For so many of us, the quarterly report cards we’d get from our elementary school in Miami Beach brought dread. How would we explain that C- in Mathematics? And, another check mark for Self Control — as in “lack of … “ — from Miss Polichetti.
Can you imagine the stress of receiving a daily report card?
But that’s precisely what the experts at Florida International University’s Center for Children and Families are suggesting to help your children navigate at least another few weeks, or a semester, of virtual learning thanks to the COVID-19 pandemic.
Students at Miami-Dade public schools return to school — albeit, virtually at first — on Monday, Aug. 31. Broward and Monroe public schools have already begun remote education.
But we should explain what that daily report card, or DRC as FIU is calling it, really is. It’s not like what you took home after a semester.
Rather, the DRC is something you can add to your checklist of COVID-era tricks to help your child do better with the assigned classwork and, according to the Center for Children and Families, may also improve their behavior at home.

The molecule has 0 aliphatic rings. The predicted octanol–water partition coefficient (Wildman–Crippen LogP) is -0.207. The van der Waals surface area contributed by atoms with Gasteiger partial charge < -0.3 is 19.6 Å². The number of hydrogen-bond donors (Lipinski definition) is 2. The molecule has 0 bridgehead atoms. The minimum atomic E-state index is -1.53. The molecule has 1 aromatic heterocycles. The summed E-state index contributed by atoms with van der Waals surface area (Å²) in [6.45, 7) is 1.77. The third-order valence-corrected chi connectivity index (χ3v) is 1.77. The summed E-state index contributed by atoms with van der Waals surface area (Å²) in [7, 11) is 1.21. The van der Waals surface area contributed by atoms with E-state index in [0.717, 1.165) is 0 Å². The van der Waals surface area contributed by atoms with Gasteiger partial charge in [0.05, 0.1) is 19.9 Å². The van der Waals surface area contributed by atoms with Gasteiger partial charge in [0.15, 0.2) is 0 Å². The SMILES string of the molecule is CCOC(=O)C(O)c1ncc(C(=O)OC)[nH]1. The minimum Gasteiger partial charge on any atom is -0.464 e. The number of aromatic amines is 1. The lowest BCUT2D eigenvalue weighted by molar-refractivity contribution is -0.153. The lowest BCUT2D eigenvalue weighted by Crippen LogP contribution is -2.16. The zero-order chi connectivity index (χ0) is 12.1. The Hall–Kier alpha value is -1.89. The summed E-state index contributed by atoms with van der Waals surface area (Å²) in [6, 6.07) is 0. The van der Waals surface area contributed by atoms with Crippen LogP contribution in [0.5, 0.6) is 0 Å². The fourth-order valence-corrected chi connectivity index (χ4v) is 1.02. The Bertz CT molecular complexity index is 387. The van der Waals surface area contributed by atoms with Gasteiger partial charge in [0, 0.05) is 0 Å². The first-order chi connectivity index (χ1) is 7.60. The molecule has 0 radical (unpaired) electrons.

“Our research has shown that a DRC is very helpful in motivating children to get their work done effectively and efficiently,” FIU psychology Professor Gregory Fabiano said in a media release. “If parents follow the format of the DRC, not only will they get their child to complete their schoolwork, but it will also help with their behavior at home.”
How do I implement a DRC at home?
Here are some of the center’s tips for its daily report card plan of action.
Set up a rewards system.
Monitor their progress.
Praise your child
Let them know they did a great job when they have — with genuine, specific or labeled praise. FIU suggests a way to express this: “I love how you stayed at the table and finished all your math assignments.”
Provide the reward.
Tweak goals and rewards.
As they respond to the DRC, they should be able to meet behavior targets more consistently, FIU’s center believes. When that happens, raise the bar. If you had built in three or fewer violations into the goal of following class rules, make it two or fewer next time. And so forth.. If you see your child is no longer motivated by a reward, change it to maintain their interest. Maybe pizza for dinner or getting Taylor Swift’s new album might be more enticing.
Watch Now: How to help your child with virtual learning
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